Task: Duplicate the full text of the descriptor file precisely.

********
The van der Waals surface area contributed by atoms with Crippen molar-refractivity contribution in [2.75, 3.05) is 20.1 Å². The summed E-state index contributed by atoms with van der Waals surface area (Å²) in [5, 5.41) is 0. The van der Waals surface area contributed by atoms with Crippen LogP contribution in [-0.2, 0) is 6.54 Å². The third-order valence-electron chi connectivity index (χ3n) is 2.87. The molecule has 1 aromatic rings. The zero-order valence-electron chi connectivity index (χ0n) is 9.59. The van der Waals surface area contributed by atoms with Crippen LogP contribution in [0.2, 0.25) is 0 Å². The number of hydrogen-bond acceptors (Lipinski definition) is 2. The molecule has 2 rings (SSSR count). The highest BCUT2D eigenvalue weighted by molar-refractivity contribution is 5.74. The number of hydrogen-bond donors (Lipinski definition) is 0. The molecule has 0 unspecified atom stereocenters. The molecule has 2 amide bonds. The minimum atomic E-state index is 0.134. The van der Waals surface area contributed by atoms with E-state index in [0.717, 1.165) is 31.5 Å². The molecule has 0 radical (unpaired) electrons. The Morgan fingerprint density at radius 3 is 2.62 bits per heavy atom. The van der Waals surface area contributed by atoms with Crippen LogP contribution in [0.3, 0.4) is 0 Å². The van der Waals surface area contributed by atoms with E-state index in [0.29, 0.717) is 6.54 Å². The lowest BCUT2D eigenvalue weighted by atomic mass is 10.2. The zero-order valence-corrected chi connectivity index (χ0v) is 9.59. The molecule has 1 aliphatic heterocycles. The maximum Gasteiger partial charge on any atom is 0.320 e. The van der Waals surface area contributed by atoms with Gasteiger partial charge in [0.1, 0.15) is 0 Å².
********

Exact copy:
The van der Waals surface area contributed by atoms with Crippen molar-refractivity contribution in [2.75, 3.05) is 20.1 Å². The summed E-state index contributed by atoms with van der Waals surface area (Å²) in [5, 5.41) is 0. The van der Waals surface area contributed by atoms with Crippen LogP contribution in [-0.2, 0) is 6.54 Å². The third-order valence-electron chi connectivity index (χ3n) is 2.87. The molecule has 1 aromatic rings. The zero-order valence-electron chi connectivity index (χ0n) is 9.59. The van der Waals surface area contributed by atoms with Crippen LogP contribution in [0.2, 0.25) is 0 Å². The number of hydrogen-bond acceptors (Lipinski definition) is 2. The molecule has 2 rings (SSSR count). The highest BCUT2D eigenvalue weighted by molar-refractivity contribution is 5.74. The number of hydrogen-bond donors (Lipinski definition) is 0. The molecule has 0 unspecified atom stereocenters. The molecule has 2 amide bonds. The minimum atomic E-state index is 0.134. The van der Waals surface area contributed by atoms with E-state index in [0.717, 1.165) is 31.5 Å². The molecule has 0 radical (unpaired) electrons. The Morgan fingerprint density at radius 3 is 2.62 bits per heavy atom. The van der Waals surface area contributed by atoms with Crippen LogP contribution in [0.3, 0.4) is 0 Å². The van der Waals surface area contributed by atoms with E-state index in [0.29, 0.717) is 6.54 Å². The lowest BCUT2D eigenvalue weighted by atomic mass is 10.2. The zero-order valence-corrected chi connectivity index (χ0v) is 9.59. The molecule has 1 aliphatic heterocycles. The maximum Gasteiger partial charge on any atom is 0.320 e. The van der Waals surface area contributed by atoms with Gasteiger partial charge in [0.1, 0.15) is 0 Å².